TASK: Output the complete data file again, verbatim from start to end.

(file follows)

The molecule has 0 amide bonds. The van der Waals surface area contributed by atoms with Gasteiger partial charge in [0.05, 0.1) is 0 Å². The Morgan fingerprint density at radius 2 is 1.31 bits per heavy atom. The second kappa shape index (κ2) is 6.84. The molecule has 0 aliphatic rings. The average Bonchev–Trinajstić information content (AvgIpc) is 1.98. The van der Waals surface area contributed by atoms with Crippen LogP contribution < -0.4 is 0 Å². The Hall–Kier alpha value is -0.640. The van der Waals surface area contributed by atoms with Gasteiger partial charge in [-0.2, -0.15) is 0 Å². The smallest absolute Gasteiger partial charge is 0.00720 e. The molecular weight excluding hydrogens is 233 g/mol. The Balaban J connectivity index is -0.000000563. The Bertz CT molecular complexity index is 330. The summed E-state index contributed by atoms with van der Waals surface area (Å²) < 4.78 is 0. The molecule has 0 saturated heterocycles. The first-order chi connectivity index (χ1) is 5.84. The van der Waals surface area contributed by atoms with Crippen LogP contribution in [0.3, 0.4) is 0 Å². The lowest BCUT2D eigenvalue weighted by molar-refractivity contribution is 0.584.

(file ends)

The molecule has 0 amide bonds. The van der Waals surface area contributed by atoms with Gasteiger partial charge in [0.05, 0.1) is 0 Å². The Morgan fingerprint density at radius 2 is 1.31 bits per heavy atom. The second kappa shape index (κ2) is 6.84. The molecule has 0 aliphatic rings. The average Bonchev–Trinajstić information content (AvgIpc) is 1.98. The van der Waals surface area contributed by atoms with Crippen LogP contribution < -0.4 is 0 Å². The Hall–Kier alpha value is -0.640. The van der Waals surface area contributed by atoms with Gasteiger partial charge in [-0.2, -0.15) is 0 Å². The smallest absolute Gasteiger partial charge is 0.00720 e. The molecular weight excluding hydrogens is 233 g/mol. The Balaban J connectivity index is -0.000000563. The Bertz CT molecular complexity index is 330. The summed E-state index contributed by atoms with van der Waals surface area (Å²) < 4.78 is 0. The molecule has 0 saturated heterocycles. The first-order chi connectivity index (χ1) is 5.84. The van der Waals surface area contributed by atoms with Crippen LogP contribution in [0.3, 0.4) is 0 Å². The lowest BCUT2D eigenvalue weighted by molar-refractivity contribution is 0.584.